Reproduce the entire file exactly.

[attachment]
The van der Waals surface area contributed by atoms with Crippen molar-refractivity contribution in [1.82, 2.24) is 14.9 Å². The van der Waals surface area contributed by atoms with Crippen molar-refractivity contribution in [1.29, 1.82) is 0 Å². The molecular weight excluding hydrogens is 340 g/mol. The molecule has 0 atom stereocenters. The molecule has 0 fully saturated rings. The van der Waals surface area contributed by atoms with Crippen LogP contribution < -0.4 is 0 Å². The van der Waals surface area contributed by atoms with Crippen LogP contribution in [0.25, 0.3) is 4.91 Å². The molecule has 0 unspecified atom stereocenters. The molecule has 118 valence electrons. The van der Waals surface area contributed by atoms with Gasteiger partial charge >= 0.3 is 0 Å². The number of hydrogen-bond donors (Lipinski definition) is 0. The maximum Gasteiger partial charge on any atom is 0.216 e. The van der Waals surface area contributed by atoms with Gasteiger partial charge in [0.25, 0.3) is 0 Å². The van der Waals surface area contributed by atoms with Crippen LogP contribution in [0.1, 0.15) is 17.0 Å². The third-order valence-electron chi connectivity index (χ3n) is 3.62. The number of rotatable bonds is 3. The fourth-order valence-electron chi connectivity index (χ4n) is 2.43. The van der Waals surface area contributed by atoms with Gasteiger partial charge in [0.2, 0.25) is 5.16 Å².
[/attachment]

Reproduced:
The van der Waals surface area contributed by atoms with Crippen molar-refractivity contribution in [1.82, 2.24) is 14.9 Å². The van der Waals surface area contributed by atoms with Crippen molar-refractivity contribution in [1.29, 1.82) is 0 Å². The molecular weight excluding hydrogens is 340 g/mol. The molecule has 0 atom stereocenters. The molecule has 0 fully saturated rings. The van der Waals surface area contributed by atoms with Crippen LogP contribution < -0.4 is 0 Å². The van der Waals surface area contributed by atoms with Crippen LogP contribution in [0.25, 0.3) is 4.91 Å². The molecule has 0 unspecified atom stereocenters. The molecule has 118 valence electrons. The van der Waals surface area contributed by atoms with Gasteiger partial charge >= 0.3 is 0 Å². The number of hydrogen-bond donors (Lipinski definition) is 0. The maximum Gasteiger partial charge on any atom is 0.216 e. The van der Waals surface area contributed by atoms with Gasteiger partial charge in [0.25, 0.3) is 0 Å². The van der Waals surface area contributed by atoms with Crippen LogP contribution in [0.1, 0.15) is 17.0 Å². The third-order valence-electron chi connectivity index (χ3n) is 3.62. The number of rotatable bonds is 3. The fourth-order valence-electron chi connectivity index (χ4n) is 2.43. The van der Waals surface area contributed by atoms with Gasteiger partial charge in [0.2, 0.25) is 5.16 Å².